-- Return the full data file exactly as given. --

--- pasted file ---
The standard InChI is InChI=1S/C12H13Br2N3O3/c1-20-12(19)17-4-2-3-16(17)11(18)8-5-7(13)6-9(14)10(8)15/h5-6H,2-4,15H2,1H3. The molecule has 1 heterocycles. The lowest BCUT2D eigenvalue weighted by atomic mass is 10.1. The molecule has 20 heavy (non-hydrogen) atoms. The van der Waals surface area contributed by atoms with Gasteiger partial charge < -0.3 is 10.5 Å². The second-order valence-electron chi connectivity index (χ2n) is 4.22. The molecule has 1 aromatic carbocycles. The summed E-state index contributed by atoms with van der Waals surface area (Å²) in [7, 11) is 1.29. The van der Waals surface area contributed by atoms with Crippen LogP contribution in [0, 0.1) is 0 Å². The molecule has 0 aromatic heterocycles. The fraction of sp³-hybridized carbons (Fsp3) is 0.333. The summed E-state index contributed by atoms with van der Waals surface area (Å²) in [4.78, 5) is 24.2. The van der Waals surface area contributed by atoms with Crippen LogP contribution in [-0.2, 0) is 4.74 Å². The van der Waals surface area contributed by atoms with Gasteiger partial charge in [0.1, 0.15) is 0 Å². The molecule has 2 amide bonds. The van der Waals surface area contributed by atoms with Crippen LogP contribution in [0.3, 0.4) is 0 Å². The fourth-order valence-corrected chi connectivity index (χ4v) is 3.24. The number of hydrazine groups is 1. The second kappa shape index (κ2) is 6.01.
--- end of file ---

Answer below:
The standard InChI is InChI=1S/C12H13Br2N3O3/c1-20-12(19)17-4-2-3-16(17)11(18)8-5-7(13)6-9(14)10(8)15/h5-6H,2-4,15H2,1H3. The molecule has 1 heterocycles. The lowest BCUT2D eigenvalue weighted by atomic mass is 10.1. The molecule has 20 heavy (non-hydrogen) atoms. The van der Waals surface area contributed by atoms with Gasteiger partial charge < -0.3 is 10.5 Å². The second-order valence-electron chi connectivity index (χ2n) is 4.22. The molecule has 1 aromatic carbocycles. The summed E-state index contributed by atoms with van der Waals surface area (Å²) in [7, 11) is 1.29. The van der Waals surface area contributed by atoms with Crippen LogP contribution in [0, 0.1) is 0 Å². The molecule has 0 aromatic heterocycles. The fraction of sp³-hybridized carbons (Fsp3) is 0.333. The summed E-state index contributed by atoms with van der Waals surface area (Å²) in [4.78, 5) is 24.2. The van der Waals surface area contributed by atoms with Crippen LogP contribution in [-0.2, 0) is 4.74 Å². The van der Waals surface area contributed by atoms with Gasteiger partial charge in [0.1, 0.15) is 0 Å². The molecule has 2 amide bonds. The van der Waals surface area contributed by atoms with Crippen LogP contribution in [0.3, 0.4) is 0 Å². The fourth-order valence-corrected chi connectivity index (χ4v) is 3.24. The number of hydrazine groups is 1. The second kappa shape index (κ2) is 6.01.